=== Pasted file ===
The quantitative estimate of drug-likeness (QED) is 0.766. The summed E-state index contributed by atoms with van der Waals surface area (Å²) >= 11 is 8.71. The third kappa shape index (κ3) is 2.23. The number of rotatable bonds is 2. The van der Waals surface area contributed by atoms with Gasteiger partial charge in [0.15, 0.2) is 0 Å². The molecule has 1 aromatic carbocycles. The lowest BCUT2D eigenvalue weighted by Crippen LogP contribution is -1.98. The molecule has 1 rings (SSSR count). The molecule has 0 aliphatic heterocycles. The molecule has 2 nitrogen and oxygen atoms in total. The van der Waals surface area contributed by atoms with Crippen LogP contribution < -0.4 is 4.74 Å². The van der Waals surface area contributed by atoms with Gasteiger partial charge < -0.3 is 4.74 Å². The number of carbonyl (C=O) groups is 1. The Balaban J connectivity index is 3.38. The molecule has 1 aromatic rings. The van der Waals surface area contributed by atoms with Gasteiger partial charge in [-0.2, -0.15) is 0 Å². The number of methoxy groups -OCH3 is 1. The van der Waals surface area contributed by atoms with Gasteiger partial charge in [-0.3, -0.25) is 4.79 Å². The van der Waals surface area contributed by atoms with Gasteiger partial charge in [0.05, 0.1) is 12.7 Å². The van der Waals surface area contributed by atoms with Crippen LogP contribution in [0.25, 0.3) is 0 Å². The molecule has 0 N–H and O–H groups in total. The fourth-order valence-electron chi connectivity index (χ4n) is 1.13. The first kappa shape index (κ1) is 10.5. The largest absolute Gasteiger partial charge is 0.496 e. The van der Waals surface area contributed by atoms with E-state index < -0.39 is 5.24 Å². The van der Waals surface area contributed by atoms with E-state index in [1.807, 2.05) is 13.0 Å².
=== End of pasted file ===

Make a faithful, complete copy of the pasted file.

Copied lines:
The quantitative estimate of drug-likeness (QED) is 0.766. The summed E-state index contributed by atoms with van der Waals surface area (Å²) >= 11 is 8.71. The third kappa shape index (κ3) is 2.23. The number of rotatable bonds is 2. The van der Waals surface area contributed by atoms with Gasteiger partial charge in [0.15, 0.2) is 0 Å². The molecule has 1 aromatic carbocycles. The lowest BCUT2D eigenvalue weighted by Crippen LogP contribution is -1.98. The molecule has 1 rings (SSSR count). The molecule has 0 aliphatic heterocycles. The molecule has 2 nitrogen and oxygen atoms in total. The van der Waals surface area contributed by atoms with Crippen LogP contribution < -0.4 is 4.74 Å². The van der Waals surface area contributed by atoms with Gasteiger partial charge < -0.3 is 4.74 Å². The number of carbonyl (C=O) groups is 1. The Balaban J connectivity index is 3.38. The molecule has 1 aromatic rings. The van der Waals surface area contributed by atoms with Gasteiger partial charge in [-0.2, -0.15) is 0 Å². The number of methoxy groups -OCH3 is 1. The van der Waals surface area contributed by atoms with Gasteiger partial charge in [-0.3, -0.25) is 4.79 Å². The van der Waals surface area contributed by atoms with Gasteiger partial charge in [0.05, 0.1) is 12.7 Å². The van der Waals surface area contributed by atoms with Crippen LogP contribution in [0.25, 0.3) is 0 Å². The molecule has 0 N–H and O–H groups in total. The fourth-order valence-electron chi connectivity index (χ4n) is 1.13. The first kappa shape index (κ1) is 10.5. The largest absolute Gasteiger partial charge is 0.496 e. The van der Waals surface area contributed by atoms with E-state index < -0.39 is 5.24 Å². The van der Waals surface area contributed by atoms with E-state index in [1.807, 2.05) is 13.0 Å².